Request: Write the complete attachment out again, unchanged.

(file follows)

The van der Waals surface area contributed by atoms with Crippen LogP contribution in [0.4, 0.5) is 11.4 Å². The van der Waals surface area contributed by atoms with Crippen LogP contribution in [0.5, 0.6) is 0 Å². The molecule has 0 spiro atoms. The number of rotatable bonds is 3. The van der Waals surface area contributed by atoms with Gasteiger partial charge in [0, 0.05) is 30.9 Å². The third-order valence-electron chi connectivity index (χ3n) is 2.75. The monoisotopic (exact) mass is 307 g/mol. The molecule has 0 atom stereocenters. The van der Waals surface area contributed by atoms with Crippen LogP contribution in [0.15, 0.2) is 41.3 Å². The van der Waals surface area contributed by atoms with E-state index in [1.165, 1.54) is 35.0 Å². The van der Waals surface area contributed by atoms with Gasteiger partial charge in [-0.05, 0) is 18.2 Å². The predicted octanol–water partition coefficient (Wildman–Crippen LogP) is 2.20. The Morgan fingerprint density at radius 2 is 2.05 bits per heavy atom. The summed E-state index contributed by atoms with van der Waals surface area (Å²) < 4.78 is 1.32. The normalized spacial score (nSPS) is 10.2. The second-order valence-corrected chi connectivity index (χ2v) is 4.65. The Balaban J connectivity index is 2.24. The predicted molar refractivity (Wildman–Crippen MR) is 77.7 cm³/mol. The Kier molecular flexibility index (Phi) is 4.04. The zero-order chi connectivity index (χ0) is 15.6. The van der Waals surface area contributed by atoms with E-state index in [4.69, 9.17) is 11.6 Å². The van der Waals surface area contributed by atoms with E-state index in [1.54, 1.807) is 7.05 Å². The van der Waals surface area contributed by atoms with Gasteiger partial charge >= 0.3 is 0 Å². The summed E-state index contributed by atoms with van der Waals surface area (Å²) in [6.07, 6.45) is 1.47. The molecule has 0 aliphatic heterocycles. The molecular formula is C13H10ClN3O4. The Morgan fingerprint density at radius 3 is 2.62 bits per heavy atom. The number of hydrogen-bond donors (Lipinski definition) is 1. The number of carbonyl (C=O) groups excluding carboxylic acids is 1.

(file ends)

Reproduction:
The van der Waals surface area contributed by atoms with Crippen LogP contribution in [0.4, 0.5) is 11.4 Å². The van der Waals surface area contributed by atoms with Crippen LogP contribution in [0.5, 0.6) is 0 Å². The molecule has 0 spiro atoms. The number of rotatable bonds is 3. The van der Waals surface area contributed by atoms with Gasteiger partial charge in [0, 0.05) is 30.9 Å². The third-order valence-electron chi connectivity index (χ3n) is 2.75. The monoisotopic (exact) mass is 307 g/mol. The molecule has 0 atom stereocenters. The van der Waals surface area contributed by atoms with Crippen LogP contribution in [0.15, 0.2) is 41.3 Å². The van der Waals surface area contributed by atoms with E-state index in [1.165, 1.54) is 35.0 Å². The van der Waals surface area contributed by atoms with Gasteiger partial charge in [-0.05, 0) is 18.2 Å². The predicted octanol–water partition coefficient (Wildman–Crippen LogP) is 2.20. The Morgan fingerprint density at radius 2 is 2.05 bits per heavy atom. The summed E-state index contributed by atoms with van der Waals surface area (Å²) < 4.78 is 1.32. The normalized spacial score (nSPS) is 10.2. The second-order valence-corrected chi connectivity index (χ2v) is 4.65. The Balaban J connectivity index is 2.24. The predicted molar refractivity (Wildman–Crippen MR) is 77.7 cm³/mol. The Kier molecular flexibility index (Phi) is 4.04. The zero-order chi connectivity index (χ0) is 15.6. The van der Waals surface area contributed by atoms with E-state index in [4.69, 9.17) is 11.6 Å². The van der Waals surface area contributed by atoms with E-state index in [1.54, 1.807) is 7.05 Å². The van der Waals surface area contributed by atoms with Gasteiger partial charge >= 0.3 is 0 Å². The summed E-state index contributed by atoms with van der Waals surface area (Å²) in [6.07, 6.45) is 1.47. The molecule has 0 aliphatic heterocycles. The molecular formula is C13H10ClN3O4. The Morgan fingerprint density at radius 3 is 2.62 bits per heavy atom. The number of hydrogen-bond donors (Lipinski definition) is 1. The number of carbonyl (C=O) groups excluding carboxylic acids is 1.